International Stem Cell's Scientists in Collaboration with World-Leading Stem Cell Experts Extend Understanding of Human Parthenogenetic Stem Cells in Peer-Reviewed Publications
OCEANSIDE, Calif.--(BUSINESS WIRE)--Jan 25, 2011 - International Stem Cell Corporation (OTCBB:ISCO), www.internationalstemcell.com, in collaboration with leading stem cell scientists, announces findings that human parthenogenetic stem cells (hpSC) and human embryonic stem cells (hESC) are similar in their undifferentiated state, and are capable of differentiating into neural lineages such as functional retinal pigment epithelial (RPE) cells that have potential to treat retinal diseases such as age-related macular degeneration.
ISCO's CEO Andrey Semechkin, Ph.D., said: “These data are extremely important as they demonstrate that parthenogenetic stem cells have therapeutic potential like conventional embryonic stem cells; however, parthenogenetic stem cells have the additional benefit of superior immune-matching capabilities.”
This evidence is presented in a recently published paper entitled: “Equivalence of conventionally-derived and parthenote-derived human embryonic stem cells” published in PLoS ONE (Public Library of Science).
Hans Keirstead, Ph.D., Professor of Anatomy and Neurobiology and Neurological Surgery at the University of California, Irvine and the senior author of the paper, said: “This work is the first wide-ranging comparison between these two important pluripotent stem cell types and demonstrates that human parthenogenetic stem cells are capable of differentiation along retinal lineages.”
According to Nikolay Turovets, Ph.D., ISCO's Director of Research and Therapeutic Development and co-author of the paper, “Derivation of RPE from hpSC is the next logical step on the way to developing patient-specific therapies to treat eye degenerative disorders. If studies using RPE derived from hESC demonstrate utility in treating such diseases, it may become necessary to address problems associated with immune rejection. RPE derived from hpSC can be better immune-matched to the patient, thus reducing the chance of immune rejection.”
This work forms part of ISCO's ophthalmology program developed in collaboration with the team of scientists at the University of California, Irvine led by Dr. H. Keirstead. One of the principal aims of the program is to create three-dimensional retinal tissue for transplantation that may be used to rescue the vision of individuals with retinitis pigmentosa, a group of inherited disorders characterized by progressive vision loss.
ISCO has established collaborations with other leading stem cell researchers to exploit the unique qualities of hpSCs. In addition to the collaboration with Keirstead, ISCO scientists co-authored a publication with Jeanne Loring, Ph.D., the Director of the Center for Regenerative Medicine at The Scripps Research Institute in La Jolla, entitled “Dynamic changes in the copy number of pluripotency and cell proliferation genes in human ESCs and iPSCs during reprogramming and time in culture” published in Cell Stem Cell in January, 2011. Ruslan Semechkin, Ph.D., Vice President of ISCO and co-author on this paper, said: “We are excited about being involved in Dr. Loring's work, which compares molecular characteristics of hundreds of different human pluripotent cell lines.” Dr. Loring added: “hpSCs are intriguing because they are pluripotent like hESCs, but have differences in imprinting, the process in embryonic development in which certain genes are inactivated. This makes hpSCs tremendously valuable for understanding the molecular basis of the imprinting process in humans.”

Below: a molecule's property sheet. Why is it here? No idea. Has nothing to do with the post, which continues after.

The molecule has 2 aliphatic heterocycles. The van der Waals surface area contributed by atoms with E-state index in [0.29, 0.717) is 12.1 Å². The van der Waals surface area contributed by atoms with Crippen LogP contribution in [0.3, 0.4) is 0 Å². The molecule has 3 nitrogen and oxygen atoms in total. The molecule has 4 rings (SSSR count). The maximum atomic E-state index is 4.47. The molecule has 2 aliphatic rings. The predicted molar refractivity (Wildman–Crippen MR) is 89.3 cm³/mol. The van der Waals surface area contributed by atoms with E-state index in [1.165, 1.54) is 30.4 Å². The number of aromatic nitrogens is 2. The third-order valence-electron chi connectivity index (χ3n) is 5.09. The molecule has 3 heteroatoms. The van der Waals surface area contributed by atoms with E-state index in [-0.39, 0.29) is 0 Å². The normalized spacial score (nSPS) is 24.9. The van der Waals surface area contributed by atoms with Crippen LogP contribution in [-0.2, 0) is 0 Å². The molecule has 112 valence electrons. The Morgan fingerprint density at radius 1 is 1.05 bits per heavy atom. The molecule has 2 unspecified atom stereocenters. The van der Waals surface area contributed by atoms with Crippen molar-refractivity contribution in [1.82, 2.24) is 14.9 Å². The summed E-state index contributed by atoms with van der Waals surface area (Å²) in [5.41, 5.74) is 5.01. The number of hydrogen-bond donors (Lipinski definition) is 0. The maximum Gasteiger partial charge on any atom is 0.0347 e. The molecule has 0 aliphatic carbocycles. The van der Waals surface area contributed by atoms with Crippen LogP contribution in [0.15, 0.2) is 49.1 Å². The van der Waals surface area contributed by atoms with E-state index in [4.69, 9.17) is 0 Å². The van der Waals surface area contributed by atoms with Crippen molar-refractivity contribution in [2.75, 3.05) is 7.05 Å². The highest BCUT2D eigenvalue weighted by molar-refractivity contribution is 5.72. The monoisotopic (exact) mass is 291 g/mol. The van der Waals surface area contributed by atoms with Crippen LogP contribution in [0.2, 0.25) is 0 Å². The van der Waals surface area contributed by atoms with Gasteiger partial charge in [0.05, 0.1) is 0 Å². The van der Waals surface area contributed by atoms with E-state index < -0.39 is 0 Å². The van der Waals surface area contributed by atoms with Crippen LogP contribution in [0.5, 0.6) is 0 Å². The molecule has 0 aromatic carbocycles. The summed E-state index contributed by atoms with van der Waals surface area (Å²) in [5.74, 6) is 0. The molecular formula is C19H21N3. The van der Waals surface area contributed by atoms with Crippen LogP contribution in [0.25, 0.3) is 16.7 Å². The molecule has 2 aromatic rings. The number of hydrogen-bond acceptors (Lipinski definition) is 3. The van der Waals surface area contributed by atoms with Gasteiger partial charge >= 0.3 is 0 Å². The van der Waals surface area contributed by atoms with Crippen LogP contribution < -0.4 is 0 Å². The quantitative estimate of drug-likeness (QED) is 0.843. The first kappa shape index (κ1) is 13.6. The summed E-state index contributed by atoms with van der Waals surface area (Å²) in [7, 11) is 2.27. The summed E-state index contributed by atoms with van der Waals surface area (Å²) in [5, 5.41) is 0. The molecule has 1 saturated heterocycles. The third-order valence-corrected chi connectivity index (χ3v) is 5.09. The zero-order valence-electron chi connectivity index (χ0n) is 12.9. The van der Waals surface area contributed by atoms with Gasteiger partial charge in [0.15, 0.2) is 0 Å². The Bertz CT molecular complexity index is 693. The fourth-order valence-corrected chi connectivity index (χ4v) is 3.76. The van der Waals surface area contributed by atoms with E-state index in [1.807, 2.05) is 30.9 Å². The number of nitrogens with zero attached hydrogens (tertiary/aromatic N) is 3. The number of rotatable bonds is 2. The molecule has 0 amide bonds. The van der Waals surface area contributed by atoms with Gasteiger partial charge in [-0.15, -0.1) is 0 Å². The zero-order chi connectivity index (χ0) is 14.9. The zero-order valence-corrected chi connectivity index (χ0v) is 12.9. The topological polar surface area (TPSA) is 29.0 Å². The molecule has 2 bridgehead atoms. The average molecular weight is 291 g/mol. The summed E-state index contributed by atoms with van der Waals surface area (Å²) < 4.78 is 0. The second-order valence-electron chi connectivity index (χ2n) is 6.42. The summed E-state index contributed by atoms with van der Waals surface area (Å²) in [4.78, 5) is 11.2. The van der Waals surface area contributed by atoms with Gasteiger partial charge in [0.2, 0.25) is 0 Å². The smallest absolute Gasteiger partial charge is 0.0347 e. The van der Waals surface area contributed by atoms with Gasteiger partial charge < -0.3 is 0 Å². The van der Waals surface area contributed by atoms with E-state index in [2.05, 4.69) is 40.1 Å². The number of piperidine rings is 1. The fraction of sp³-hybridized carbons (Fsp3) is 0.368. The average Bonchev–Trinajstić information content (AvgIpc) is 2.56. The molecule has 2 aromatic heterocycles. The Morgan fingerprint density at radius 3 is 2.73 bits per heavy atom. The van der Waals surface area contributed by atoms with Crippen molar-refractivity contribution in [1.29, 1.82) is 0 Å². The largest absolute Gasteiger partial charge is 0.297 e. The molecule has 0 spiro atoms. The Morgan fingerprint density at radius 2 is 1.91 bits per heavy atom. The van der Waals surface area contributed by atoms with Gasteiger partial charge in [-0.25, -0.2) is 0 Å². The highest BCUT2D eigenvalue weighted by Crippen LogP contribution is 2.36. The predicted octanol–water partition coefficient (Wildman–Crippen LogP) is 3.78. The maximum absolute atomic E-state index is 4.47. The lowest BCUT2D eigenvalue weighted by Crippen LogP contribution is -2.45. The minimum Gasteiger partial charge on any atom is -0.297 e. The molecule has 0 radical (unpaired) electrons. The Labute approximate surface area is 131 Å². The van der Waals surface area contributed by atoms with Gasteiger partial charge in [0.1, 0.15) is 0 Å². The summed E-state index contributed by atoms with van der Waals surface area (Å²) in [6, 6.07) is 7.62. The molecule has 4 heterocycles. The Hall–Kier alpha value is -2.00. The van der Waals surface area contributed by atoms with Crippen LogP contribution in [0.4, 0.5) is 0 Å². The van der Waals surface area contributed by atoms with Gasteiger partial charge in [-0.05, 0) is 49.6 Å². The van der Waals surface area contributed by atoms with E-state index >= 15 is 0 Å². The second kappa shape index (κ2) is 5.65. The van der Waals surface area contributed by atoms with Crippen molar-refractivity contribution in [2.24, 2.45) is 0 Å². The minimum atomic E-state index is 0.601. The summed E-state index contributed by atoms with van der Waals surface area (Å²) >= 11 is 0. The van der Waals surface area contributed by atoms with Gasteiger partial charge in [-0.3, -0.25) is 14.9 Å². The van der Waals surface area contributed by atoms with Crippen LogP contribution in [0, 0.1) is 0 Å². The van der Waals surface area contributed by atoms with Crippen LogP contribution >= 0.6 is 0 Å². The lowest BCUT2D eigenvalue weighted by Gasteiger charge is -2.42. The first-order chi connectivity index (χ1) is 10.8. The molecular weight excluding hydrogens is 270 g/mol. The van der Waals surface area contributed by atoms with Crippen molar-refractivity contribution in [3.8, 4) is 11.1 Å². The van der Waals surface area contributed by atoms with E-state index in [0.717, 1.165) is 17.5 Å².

ABOUT INTERNATIONAL STEM CELL CORPORATION (ISCO.OB):
International Stem Cell Corporation is a California-based biotechnology company focused on the therapeutic applications of human parthenogenetic stem cells and the development and commercialization of cell-based research and cosmetic products. ISCO's core technology, parthenogenesis, results in creation of pluripotent human stem cells from unfertilized oocytes (eggs). hpSCs avoid ethical issues associated with the use or destruction of viable human embryos. ISCO scientists have created the first parthenogenic, homozygous stem cell line that can be a source of therapeutic cells with minimal immune rejection after transplantation into hundreds of millions of individuals of differing sexes, ages and racial groups. This offers the potential to create the first true stem cell bank, UniStemCell™, while avoiding the ethical issue of using fertilized eggs. ISCO also produces and markets specialized cells and growth media for therapeutic research worldwide through its subsidiary Lifeline Cell Technology and cell-based skin care products through its subsidiary Lifeline Skin Care. More information is available at ISCO's website, www.internationalstemcell.com.
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Key Words: Stem Cells, Biotechnology, Parthenogenesis
Posted: January 2011